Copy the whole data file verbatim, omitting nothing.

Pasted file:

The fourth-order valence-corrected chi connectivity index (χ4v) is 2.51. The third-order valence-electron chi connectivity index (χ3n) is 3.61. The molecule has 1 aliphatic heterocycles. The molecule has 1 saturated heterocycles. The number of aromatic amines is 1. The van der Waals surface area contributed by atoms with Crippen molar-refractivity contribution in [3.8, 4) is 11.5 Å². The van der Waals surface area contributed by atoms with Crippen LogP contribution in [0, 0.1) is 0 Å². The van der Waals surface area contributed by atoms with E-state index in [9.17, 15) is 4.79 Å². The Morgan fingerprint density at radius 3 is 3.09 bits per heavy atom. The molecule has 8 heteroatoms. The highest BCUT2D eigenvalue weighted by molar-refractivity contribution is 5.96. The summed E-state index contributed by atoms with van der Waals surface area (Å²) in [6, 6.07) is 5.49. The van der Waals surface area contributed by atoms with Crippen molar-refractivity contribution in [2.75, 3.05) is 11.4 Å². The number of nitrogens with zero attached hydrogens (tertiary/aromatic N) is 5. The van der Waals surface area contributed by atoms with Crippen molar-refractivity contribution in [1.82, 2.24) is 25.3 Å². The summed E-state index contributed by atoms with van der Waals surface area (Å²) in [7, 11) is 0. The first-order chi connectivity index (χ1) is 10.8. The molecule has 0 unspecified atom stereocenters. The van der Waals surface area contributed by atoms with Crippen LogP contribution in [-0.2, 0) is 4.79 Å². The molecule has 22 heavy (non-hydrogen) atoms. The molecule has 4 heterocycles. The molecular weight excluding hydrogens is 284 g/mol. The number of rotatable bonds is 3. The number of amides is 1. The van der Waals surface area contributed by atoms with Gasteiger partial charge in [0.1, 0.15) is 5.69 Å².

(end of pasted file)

The fourth-order valence-corrected chi connectivity index (χ4v) is 2.51. The third-order valence-electron chi connectivity index (χ3n) is 3.61. The molecule has 1 aliphatic heterocycles. The molecule has 1 saturated heterocycles. The number of aromatic amines is 1. The van der Waals surface area contributed by atoms with Crippen molar-refractivity contribution in [3.8, 4) is 11.5 Å². The van der Waals surface area contributed by atoms with Crippen LogP contribution in [0, 0.1) is 0 Å². The van der Waals surface area contributed by atoms with E-state index in [9.17, 15) is 4.79 Å². The Morgan fingerprint density at radius 3 is 3.09 bits per heavy atom. The molecule has 8 heteroatoms. The highest BCUT2D eigenvalue weighted by molar-refractivity contribution is 5.96. The summed E-state index contributed by atoms with van der Waals surface area (Å²) in [6, 6.07) is 5.49. The van der Waals surface area contributed by atoms with Crippen molar-refractivity contribution in [2.75, 3.05) is 11.4 Å². The number of nitrogens with zero attached hydrogens (tertiary/aromatic N) is 5. The van der Waals surface area contributed by atoms with Crippen molar-refractivity contribution in [1.82, 2.24) is 25.3 Å². The summed E-state index contributed by atoms with van der Waals surface area (Å²) in [7, 11) is 0. The first-order chi connectivity index (χ1) is 10.8. The molecule has 0 unspecified atom stereocenters. The van der Waals surface area contributed by atoms with Crippen LogP contribution in [-0.2, 0) is 4.79 Å². The molecule has 22 heavy (non-hydrogen) atoms. The molecule has 4 heterocycles. The molecular weight excluding hydrogens is 284 g/mol. The number of rotatable bonds is 3. The number of amides is 1. The van der Waals surface area contributed by atoms with Gasteiger partial charge in [0.1, 0.15) is 5.69 Å².